Ever since I was two years old and got my very first swing set from my grandparents for my birthday, I have loved to swing. I literally swang on that swing set until it rusted through and fell apart. Then, I upgraded to a big wooden swing where I could swing with friends. And boy, did I swing on that swing over the years.
I would swing for hours everyday, listening to music and thinking about stuff. The things I thought about don’t really matter. They usually ranged from weekend plans to silly crushes. But it was the comfort that I got from swinging that was so wonderful. There’s something about that rhythmic, back and forth motion that makes me feel like everything in the world is a-ok.
Sadly, though, since I’ve moved out on my own, swinging has become harder to do. First, because I don’t have a yard so owning my own swing is pretty much out of the question. And second, because I never really want to be that weird grown up person swinging on the kid’s playground and taking up a swing that some kid wants to sit in.
But last night, I really didn’t care about all that. My American Idol date fell through, and I was bummed. I needed a pick-me-up, and the only one I knew that would do the trick was a good, solid hour of swinging. Without a second thought, I loaded my new Taylor Swift CD onto my iPod, bundled up (springtime really has been so fickle this year) and headed down to the beach.
When I first moved to Manhattan Beach, I was completely excited by the swings on the beach. What could be better than swinging a few feet away from the ocean, I thought. However, I soon came to learn that everyone in the city felt the same way, which made it pretty impossible to ever find an empty swing.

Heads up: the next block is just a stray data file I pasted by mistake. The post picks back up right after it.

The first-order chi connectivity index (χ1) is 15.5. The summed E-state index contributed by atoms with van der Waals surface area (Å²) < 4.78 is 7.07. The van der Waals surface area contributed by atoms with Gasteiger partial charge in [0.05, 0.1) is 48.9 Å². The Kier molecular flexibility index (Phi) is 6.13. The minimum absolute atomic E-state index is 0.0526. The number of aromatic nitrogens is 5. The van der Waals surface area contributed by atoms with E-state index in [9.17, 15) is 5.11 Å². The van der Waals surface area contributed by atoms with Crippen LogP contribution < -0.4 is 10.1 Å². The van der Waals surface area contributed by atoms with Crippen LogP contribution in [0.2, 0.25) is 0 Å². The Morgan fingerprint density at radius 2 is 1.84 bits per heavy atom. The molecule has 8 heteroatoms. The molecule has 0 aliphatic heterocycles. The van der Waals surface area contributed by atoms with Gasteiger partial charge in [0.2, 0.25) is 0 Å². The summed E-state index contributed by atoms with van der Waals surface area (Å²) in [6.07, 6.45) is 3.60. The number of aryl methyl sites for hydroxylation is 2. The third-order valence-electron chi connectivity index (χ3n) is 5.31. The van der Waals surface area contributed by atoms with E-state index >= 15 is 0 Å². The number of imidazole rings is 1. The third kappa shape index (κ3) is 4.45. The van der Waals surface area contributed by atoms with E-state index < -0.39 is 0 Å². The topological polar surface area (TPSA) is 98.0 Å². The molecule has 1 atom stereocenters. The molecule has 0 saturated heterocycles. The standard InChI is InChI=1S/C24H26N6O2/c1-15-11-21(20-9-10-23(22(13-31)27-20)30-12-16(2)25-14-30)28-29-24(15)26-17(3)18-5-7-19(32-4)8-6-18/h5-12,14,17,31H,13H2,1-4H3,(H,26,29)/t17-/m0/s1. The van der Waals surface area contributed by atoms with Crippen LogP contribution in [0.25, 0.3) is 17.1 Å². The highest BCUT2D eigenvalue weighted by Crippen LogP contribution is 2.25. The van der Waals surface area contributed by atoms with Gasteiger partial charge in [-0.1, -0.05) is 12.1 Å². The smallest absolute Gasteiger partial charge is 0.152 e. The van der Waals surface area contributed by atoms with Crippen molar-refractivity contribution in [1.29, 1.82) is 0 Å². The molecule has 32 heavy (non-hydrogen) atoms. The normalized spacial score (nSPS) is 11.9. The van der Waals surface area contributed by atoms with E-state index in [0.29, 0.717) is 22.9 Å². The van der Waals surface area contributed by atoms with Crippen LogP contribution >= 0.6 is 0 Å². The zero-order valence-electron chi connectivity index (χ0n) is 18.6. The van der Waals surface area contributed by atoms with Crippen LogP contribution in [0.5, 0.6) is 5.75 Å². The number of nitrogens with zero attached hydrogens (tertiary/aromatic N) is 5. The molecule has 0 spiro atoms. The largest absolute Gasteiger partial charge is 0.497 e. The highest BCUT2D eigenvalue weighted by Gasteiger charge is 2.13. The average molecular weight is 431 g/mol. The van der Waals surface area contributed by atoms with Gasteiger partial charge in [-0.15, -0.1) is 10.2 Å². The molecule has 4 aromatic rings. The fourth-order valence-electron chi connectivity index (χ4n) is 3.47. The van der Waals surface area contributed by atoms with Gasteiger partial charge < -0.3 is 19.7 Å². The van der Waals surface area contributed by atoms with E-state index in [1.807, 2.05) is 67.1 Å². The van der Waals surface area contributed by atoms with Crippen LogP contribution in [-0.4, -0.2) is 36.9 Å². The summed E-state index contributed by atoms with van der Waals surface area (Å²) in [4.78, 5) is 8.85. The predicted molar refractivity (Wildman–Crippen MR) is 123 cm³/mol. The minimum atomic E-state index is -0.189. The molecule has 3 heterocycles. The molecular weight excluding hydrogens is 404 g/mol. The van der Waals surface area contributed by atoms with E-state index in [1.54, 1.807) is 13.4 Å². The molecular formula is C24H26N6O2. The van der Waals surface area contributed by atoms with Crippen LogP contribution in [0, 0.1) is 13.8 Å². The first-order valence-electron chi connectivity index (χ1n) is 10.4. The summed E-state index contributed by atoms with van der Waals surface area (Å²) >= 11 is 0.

But that didn’t matter last night. I was on a mission. I needed some good-old-fashioned swinging, a little country music and the wind in my hair, and if I had to kick some five-year-old off the swing set to get it, I would.
Thankfully, though, it didn’t come to that. There were two swings open when I got to the beach. I made a beeline for them, and for the next blissful hour, I swang. I swang and watched the people on the beach path. I swang and daydreamed about the summertime. I swang and sang out loud to the music that only I could hear playing in my ears.
And when the sun began to sink into the water (something that truly looks strange when you see it up close), I reluctantly began the walk back to my car. I could have stayed out there all night. Swinging. Singing. Thinking.
It’s funny how something that sways back and forth can make me feel so balanced. But it does, somehow. And I’m really so happy I went.